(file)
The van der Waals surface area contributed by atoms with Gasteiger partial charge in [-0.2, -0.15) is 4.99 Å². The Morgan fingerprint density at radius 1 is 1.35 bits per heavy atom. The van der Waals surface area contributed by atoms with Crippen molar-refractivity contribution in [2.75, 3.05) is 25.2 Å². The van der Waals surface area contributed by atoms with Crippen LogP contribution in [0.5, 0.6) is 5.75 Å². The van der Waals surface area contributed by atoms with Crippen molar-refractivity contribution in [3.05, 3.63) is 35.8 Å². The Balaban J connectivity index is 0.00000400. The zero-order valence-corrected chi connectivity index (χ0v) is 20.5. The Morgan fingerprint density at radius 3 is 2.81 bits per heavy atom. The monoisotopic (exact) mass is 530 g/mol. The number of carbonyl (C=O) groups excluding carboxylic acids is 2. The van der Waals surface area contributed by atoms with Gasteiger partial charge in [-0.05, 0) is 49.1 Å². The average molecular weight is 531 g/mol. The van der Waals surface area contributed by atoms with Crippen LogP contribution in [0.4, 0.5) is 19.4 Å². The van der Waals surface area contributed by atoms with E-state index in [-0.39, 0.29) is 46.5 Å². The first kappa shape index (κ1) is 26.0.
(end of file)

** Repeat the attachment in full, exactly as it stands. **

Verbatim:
The van der Waals surface area contributed by atoms with Gasteiger partial charge in [-0.2, -0.15) is 4.99 Å². The Morgan fingerprint density at radius 1 is 1.35 bits per heavy atom. The van der Waals surface area contributed by atoms with Crippen molar-refractivity contribution in [2.75, 3.05) is 25.2 Å². The van der Waals surface area contributed by atoms with Crippen LogP contribution in [0.5, 0.6) is 5.75 Å². The van der Waals surface area contributed by atoms with Crippen molar-refractivity contribution in [3.05, 3.63) is 35.8 Å². The Balaban J connectivity index is 0.00000400. The zero-order valence-corrected chi connectivity index (χ0v) is 20.5. The Morgan fingerprint density at radius 3 is 2.81 bits per heavy atom. The monoisotopic (exact) mass is 530 g/mol. The number of carbonyl (C=O) groups excluding carboxylic acids is 2. The van der Waals surface area contributed by atoms with Gasteiger partial charge in [-0.05, 0) is 49.1 Å². The average molecular weight is 531 g/mol. The van der Waals surface area contributed by atoms with Crippen LogP contribution in [0.4, 0.5) is 19.4 Å². The van der Waals surface area contributed by atoms with E-state index in [-0.39, 0.29) is 46.5 Å². The first kappa shape index (κ1) is 26.0.